The Volvo S60 Concept presents a safety innovation that can detect a pedestrian who steps out into the path of the car. The technology, Collision Warning with Full Auto Brake and pedestrian detection, will be introduced in the all-new Volvo S60 when it's launched in 2010 and detects pedestrians and automatically activates full braking power if the driver doesn't respond to the danger.
This safety innovation is the next step in Volvo Cars' continuous development of technologies that detect dangerous situations and actively helps the driver avoid an accident.
"The previous stages were developed to help the driver avoid collisions with other vehicles. Now we are taking a giant step forward with a feature that also boosts safety for unprotected road-users. What is more, we are now advancing from fifty percent to full automatic braking power. To our knowledge, none of our competitors have made such progress in this area," explains Thomas Broberg, Senior Technical Advisor Safety, Volvo Cars Safety Centre. He adds: "This technology helps us take an important step towards our long-term vision of designing cars that should not crash. Our aim for 2020 is that no one should be killed or injured in a Volvo car."
Accidents involving pedestrians common in urban traffic
Within the EU, the proportion of pedestrians involved in overall traffic fatalities varies between 10 and 25 percent depending on the country. In the EU countries' capital cities, 1,560 people died in road accidents in 2007. Of these 1,560 fatalities, 43 percent were pedestrians. The speed of the car involved in a collision with a pedestrian is of considerable significance to the result of the accident. Lowering the speed will dramatically reduce the risk of serious injury to the pedestrian. If speed drops from 31 mph to 18 mph, the chance of a pedestrian's survival dramatically increases.
Avoids collisions at speeds below 12 mph
"Our aim is that this new technology should help the driver avoid collisions with pedestrians at speeds below 12 mph. If the car is being driven faster, the aim is to reduce the impact speed as much as possible. In most cases, we can reduce the collision force by about 75 percent," says Thomas Broberg.
This technology is also highly beneficial in the event of rear-end impacts with other vehicles. Studies indicate that half of all drivers who drive into another vehicle from behind do not brake prior to the collision. The main aim is still for the initial warning to be sufficient for the driver to brake or manoeuvre away from the hazard. Automatic braking is an emergency measure that is only activated when the collision is imminent. In such cases, Collision Warning with Full Auto Brake can help entirely avoid a collision if the relative speed difference between the two vehicles is less than 15 mph.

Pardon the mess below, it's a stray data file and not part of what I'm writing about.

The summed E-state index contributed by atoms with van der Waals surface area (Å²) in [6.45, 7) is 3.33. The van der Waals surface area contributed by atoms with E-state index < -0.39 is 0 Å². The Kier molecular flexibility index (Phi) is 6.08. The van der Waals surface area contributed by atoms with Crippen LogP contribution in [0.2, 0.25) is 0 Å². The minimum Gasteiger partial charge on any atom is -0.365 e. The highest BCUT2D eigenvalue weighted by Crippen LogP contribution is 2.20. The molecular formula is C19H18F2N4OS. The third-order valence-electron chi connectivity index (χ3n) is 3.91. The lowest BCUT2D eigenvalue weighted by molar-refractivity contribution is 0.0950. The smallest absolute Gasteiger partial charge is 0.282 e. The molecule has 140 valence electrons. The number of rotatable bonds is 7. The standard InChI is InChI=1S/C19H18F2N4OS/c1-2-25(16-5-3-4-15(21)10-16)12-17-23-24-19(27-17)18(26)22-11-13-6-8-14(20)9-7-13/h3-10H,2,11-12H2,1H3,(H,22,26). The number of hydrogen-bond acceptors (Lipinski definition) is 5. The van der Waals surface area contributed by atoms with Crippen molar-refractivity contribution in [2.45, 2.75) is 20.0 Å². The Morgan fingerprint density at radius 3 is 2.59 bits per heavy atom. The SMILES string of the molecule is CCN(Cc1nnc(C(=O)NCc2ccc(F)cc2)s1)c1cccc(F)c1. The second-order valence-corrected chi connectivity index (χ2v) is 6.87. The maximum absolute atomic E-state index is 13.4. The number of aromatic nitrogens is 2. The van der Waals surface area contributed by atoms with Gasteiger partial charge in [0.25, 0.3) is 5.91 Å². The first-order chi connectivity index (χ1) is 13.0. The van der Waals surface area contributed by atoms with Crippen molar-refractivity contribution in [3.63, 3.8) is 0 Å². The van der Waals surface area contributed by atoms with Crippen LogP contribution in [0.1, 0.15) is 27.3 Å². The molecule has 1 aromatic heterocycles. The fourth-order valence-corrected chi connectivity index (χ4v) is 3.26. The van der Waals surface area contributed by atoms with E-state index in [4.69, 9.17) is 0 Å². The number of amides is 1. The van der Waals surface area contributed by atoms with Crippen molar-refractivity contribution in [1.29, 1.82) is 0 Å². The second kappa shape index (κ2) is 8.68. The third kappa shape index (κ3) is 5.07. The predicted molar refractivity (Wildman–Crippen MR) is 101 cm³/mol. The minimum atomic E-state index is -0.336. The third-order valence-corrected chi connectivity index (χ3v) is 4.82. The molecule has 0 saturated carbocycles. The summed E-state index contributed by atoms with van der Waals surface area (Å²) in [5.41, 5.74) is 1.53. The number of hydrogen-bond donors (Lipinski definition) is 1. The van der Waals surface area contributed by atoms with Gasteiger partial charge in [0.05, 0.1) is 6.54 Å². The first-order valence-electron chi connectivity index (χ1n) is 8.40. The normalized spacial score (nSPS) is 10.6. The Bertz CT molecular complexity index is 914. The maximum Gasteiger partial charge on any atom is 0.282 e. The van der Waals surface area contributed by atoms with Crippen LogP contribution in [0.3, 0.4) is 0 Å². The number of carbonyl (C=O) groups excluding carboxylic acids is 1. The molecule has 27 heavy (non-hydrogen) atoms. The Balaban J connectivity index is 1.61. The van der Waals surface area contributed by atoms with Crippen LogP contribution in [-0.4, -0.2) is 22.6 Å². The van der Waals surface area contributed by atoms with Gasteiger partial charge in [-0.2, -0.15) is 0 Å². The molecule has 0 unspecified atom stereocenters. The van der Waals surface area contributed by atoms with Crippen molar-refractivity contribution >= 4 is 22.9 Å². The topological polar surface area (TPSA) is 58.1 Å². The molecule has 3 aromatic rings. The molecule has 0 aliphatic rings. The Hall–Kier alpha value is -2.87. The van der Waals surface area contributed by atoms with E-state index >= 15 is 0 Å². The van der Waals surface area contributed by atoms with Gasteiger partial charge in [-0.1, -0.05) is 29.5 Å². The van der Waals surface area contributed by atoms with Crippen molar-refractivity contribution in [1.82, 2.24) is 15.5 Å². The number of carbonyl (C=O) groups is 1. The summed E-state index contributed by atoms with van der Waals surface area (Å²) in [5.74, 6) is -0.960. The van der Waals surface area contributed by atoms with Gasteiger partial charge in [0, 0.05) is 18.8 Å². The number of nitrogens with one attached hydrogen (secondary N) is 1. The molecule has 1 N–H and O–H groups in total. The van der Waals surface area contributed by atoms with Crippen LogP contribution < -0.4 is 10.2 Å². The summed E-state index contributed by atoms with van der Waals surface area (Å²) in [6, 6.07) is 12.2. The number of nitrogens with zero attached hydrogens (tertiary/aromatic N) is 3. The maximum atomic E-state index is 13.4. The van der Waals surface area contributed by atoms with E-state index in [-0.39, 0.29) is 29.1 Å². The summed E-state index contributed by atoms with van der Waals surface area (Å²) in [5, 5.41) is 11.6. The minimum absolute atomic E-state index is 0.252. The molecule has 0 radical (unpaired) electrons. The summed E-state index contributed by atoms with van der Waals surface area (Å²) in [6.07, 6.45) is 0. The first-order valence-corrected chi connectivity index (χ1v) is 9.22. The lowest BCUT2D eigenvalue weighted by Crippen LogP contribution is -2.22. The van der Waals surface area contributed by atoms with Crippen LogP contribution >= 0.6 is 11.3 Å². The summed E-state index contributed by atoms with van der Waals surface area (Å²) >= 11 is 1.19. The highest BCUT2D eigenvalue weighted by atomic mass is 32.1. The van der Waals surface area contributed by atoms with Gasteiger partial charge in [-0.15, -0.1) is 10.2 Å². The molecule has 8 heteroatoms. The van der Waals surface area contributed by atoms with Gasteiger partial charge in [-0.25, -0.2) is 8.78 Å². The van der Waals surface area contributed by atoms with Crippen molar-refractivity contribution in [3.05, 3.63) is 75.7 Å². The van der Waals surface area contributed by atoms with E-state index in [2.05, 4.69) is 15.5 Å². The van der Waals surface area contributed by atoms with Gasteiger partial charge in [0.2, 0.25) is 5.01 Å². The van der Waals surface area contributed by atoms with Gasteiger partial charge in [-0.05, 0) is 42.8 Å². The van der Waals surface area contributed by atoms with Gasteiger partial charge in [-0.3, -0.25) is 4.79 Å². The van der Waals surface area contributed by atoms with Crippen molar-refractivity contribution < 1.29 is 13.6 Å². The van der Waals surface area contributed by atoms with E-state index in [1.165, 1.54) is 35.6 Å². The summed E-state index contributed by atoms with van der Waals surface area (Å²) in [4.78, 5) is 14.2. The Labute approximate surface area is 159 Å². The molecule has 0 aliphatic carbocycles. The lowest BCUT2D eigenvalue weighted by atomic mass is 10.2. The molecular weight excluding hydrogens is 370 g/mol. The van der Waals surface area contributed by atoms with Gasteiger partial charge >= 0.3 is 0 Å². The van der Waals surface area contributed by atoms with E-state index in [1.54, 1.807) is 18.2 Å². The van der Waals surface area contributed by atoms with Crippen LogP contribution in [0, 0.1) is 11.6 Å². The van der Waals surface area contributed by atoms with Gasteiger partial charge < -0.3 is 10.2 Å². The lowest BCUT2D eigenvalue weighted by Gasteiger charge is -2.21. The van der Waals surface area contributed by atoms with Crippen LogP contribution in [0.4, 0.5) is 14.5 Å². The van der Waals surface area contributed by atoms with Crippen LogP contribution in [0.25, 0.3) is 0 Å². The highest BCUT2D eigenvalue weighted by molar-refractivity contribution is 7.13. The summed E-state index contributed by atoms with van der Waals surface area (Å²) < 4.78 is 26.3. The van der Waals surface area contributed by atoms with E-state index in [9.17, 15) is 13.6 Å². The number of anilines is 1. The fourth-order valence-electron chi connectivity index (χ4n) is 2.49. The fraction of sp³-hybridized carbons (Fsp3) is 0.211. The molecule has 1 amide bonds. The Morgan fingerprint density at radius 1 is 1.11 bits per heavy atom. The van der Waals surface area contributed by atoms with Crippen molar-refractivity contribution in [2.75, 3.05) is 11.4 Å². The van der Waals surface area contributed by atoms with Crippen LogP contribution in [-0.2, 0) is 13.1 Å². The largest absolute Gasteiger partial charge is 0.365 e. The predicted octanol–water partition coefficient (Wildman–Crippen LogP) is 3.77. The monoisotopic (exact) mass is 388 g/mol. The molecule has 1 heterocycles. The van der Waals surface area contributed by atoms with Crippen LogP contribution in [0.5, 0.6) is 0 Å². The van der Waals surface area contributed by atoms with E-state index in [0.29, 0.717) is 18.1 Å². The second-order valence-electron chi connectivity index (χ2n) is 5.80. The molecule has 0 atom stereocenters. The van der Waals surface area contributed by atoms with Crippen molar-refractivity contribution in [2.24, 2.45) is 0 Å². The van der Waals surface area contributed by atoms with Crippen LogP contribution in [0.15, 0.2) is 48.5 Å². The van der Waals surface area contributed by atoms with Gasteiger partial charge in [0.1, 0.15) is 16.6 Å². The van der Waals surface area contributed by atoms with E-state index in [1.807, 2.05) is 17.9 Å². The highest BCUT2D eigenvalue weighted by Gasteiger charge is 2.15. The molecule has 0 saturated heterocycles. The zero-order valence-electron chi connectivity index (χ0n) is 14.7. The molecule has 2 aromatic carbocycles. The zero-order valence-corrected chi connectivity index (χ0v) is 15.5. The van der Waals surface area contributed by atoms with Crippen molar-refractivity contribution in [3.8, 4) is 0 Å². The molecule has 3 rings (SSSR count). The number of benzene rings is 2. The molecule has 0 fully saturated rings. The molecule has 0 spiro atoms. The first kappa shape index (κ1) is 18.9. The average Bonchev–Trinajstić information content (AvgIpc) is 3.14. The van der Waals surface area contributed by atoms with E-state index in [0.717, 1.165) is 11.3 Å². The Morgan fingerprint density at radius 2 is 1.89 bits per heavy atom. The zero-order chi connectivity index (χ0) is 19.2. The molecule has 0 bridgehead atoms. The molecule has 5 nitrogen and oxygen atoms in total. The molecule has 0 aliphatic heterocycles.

Safer detection with state-of-the-art technology
Collision Warning with Full Auto Brake and pedestrian detection consists of a new, state-of-the-art dual-mode radar unit integrated into the car's grille, a camera behind the inside rear-view mirror and a central control unit. The radar and camera continuously monitor the road in front of the car. The radar's task is to detect objects and measure the distance to them. The camera's function is to determine what type of object they are. The function is programmed to respond to cars in front that are at a standstill or moving in the same direction and thanks to the state-of-the-art radar, which has a widened field of vision, the unit can also detect the moving pattern of a pedestrian.
"We've been working on this technology for ten years now. We have had test cars out on the roads for several years and we've driven in many different countries. Factors like traffic scenarious, road conditions and climate were all considered in the design of the final system. We can also use the information from these tests to make advance computer simulations, to test and verify the system in different scenarios" says Thomas Broberg.
New technology permits full braking power
In an emergency situation, the driver first gets an audible warning together with a flashing light in the windscreen's head-up display. In order to prompt an immediate, intuitive reaction, the visual warning is designed to look like a brake light coming on in front. If the driver does not respond to the warning and the system assesses that a collision is imminent, the car's brakes are applied with full braking power.
"Brake activation happens when the object is confirmed by both the radar and the camera. Thanks to the state-of-the-art sensors, it is now possible to engage full braking power. We are among the very first in the industry to achieve this," explains Thomas Broberg.
The system is built along the same principles as the human eye and, just like our own eyes, vision is impaired in the dark and in poor weather.
Upgraded Adaptive Cruise Control
Volvo Cars' Adaptive Cruise Control (ACC) has also been upgraded with a queue assist function. The radar-based Adaptive Cruise Control maintains the set time gap to the vehicle in front all the way down to standstill. The previous version was not active at speeds below 18 mph and this now means that this comfort-enhancing system becomes usable even in slow-moving queues with repeated starting and stopping. The upgraded ACC has been developed to enable comfortable driving with an automatic gearbox in normal driving.